Indian media: Support for suspended civil servant

The wall of a mosque which was demolished by authorities on 27 July Ms Nagpal has been suspended over the demolition of an under-construction mosque wall in northern India's Gautam Buddh Nagar

Media in India are raising questions over the suspension of a female civil servant in the northern state of Uttar Pradesh, with one leading newspaper running a public campaign to support her fight.

The state government suspended Durga Shakti Nagpal on 27 July, saying she approved the demolition of a mosque wall in Gautam Buddh Nagar district "without following the due process", reports say.

But the decision has not gone down well with some of her senior colleagues and the media, who feel the officer was suspended for taking a tough stand against the local sand mining mafia.

"Despite a nationwide outcry over her suspension, the state government on Sunday hardened its stand and served her a charge-sheet," says The Times of India in a public appeal to support the suspended officer.

The suspension has also took a political turn with Congress chief Sonia Gandhi's support for Ms Nagpal on Friday, leaving the regional Samajwadi Party-led government in Uttar Pradesh fuming and declaring that it may not vote in favour of a crucial food security bill in the parliament.

"The union government has made the right noises but given that the UPA (Congress-led United Progressive Alliance) government in Delhi depends on the Samajwadi Party's support, can it really go against the state government? Perhaps it can with your support," says the paper.

The Hindustan Times says "the state government may be hell-bent on 'punishing' Ms Nagpal for 'demolishing' the wall of an under-construction mosque but that lie is being repeatedly nailed".

The Asian Age, in an editorial, calls the state government's decision "regrettable".

Meanwhile, the emotional story of a medical student's gangrape which triggered a wave of protests across India in December, made its presence felt at the Edinburgh arts festival this weekend, reports The Times of India.

Acclaimed South African theatre director and playwright Yael Farber's production 'Nirbhaya' brought to the world the story of the 23-year-old woman who died after being raped and murdered inside a moving bus in Delhi, the paper adds.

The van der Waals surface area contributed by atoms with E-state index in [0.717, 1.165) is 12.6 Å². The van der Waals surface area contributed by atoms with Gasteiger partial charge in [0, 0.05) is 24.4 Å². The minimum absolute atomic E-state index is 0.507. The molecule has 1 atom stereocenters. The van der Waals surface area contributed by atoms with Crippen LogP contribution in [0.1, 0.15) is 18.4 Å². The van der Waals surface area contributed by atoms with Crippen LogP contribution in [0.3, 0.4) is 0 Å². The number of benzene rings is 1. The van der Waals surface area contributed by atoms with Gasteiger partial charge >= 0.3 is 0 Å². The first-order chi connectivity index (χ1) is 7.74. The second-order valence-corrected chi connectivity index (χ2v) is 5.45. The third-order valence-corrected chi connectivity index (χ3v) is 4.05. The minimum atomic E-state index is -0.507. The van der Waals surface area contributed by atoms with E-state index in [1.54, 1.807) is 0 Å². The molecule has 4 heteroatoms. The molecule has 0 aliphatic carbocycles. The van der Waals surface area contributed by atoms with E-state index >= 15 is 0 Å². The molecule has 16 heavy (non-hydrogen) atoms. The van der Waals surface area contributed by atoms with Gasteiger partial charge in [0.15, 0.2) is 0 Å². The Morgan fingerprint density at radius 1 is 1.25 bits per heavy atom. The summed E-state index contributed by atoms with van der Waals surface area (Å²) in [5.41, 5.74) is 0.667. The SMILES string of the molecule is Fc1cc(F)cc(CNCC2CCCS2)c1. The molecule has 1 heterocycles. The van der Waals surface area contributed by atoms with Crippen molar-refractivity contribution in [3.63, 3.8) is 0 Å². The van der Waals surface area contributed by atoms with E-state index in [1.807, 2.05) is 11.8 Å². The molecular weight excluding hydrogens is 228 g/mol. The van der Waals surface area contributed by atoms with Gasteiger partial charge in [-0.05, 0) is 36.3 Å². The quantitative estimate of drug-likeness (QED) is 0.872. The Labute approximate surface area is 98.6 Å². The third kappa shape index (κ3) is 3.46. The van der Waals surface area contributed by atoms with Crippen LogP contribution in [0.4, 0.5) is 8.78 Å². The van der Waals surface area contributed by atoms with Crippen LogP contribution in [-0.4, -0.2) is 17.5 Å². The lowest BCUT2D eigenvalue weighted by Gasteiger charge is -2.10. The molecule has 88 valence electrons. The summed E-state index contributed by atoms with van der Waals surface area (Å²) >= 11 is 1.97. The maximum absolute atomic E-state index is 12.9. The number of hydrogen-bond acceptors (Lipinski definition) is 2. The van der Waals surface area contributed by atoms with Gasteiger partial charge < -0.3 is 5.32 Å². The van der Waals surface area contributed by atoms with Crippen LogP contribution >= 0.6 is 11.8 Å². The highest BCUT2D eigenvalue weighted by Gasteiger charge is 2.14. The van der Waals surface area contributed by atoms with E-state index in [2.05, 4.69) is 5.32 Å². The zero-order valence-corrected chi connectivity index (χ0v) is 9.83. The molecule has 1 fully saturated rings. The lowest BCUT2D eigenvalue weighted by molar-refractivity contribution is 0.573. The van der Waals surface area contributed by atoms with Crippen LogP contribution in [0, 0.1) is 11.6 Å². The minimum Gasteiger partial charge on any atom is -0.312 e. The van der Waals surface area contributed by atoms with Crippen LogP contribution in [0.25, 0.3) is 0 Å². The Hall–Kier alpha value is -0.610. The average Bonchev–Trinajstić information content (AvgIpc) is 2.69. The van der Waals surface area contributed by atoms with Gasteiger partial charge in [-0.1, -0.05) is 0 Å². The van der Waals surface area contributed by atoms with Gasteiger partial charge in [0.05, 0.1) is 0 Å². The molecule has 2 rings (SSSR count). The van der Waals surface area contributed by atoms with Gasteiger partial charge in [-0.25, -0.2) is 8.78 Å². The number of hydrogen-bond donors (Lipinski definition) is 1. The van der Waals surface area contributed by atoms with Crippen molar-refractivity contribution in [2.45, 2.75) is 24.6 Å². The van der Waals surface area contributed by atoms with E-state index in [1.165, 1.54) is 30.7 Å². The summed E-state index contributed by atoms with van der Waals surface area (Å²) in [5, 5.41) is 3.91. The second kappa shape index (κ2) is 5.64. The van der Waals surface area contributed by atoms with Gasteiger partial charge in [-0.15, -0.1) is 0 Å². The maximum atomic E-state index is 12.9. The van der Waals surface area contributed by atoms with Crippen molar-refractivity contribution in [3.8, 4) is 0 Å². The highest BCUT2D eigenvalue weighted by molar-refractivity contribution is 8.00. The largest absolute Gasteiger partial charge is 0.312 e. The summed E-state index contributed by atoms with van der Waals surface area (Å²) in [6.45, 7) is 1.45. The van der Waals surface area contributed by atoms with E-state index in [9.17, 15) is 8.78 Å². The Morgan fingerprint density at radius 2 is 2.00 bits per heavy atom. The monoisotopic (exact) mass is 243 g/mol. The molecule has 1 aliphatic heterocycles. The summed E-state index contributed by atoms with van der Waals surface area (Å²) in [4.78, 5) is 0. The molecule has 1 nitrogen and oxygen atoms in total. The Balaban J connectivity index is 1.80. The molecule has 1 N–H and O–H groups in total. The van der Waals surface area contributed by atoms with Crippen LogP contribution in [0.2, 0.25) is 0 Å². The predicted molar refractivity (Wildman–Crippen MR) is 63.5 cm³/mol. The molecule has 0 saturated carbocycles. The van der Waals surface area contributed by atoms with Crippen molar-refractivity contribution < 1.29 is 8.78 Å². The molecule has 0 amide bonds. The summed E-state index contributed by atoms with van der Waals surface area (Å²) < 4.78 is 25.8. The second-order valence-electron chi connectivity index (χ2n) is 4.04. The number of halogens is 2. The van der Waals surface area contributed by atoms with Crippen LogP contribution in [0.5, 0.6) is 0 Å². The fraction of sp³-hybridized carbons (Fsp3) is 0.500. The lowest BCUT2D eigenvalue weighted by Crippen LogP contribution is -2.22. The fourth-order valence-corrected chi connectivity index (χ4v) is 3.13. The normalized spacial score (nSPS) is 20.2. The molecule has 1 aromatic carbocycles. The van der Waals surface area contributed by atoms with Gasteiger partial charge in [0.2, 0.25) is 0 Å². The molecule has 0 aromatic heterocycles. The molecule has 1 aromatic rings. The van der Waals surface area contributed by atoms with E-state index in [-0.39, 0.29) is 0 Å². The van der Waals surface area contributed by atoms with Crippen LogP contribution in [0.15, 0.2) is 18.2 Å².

Facebook arrest

In sports news, former India captain Rahul Dravid has criticised cricket administrators for their poor handling of the spot-fixing allegations in the Indian Premier League (IPL) tournament, saying credibility is more important than personal interest, cricinfo.com website reports.

Dravid's comments came on the same day the Board of Control for Cricket in India (BCCI) moved the Supreme Court against a lower court's order, which had termed the board's internal inquiry into the spot-fixing allegations "illegal", reports the NDTV website.

Meanwhile, a deaf-mute wrestler from Delhi has shown that disability cannot come in the way of courage and achievement, reports The Times of India.

Virender Singh, nicknamed Goonga Pehelwan (mute wrestler) has done the nation proud by winning the sole gold medal for India at the Deaflympics held in Sofia, Bulgaria on Saturday.

And finally, a thief was arrested after he sent a Facebook friend request to a Mumbai-based couple he had robbed of cash and jewellery in April, The Pioneer reports.

Police inspector Ramesh More said an "overconfident" 33-year-old Subhobrata Sanyal, who worked as a domestic help at the couple's residence, was traced after he sent a message through the social-networking website, the paper says.

BBC Monitoring reports and analyses news from TV, radio, web and print media around the world. For more reports from BBC Monitoring, click here. You can follow BBC Monitoring on Twitter and Facebook.

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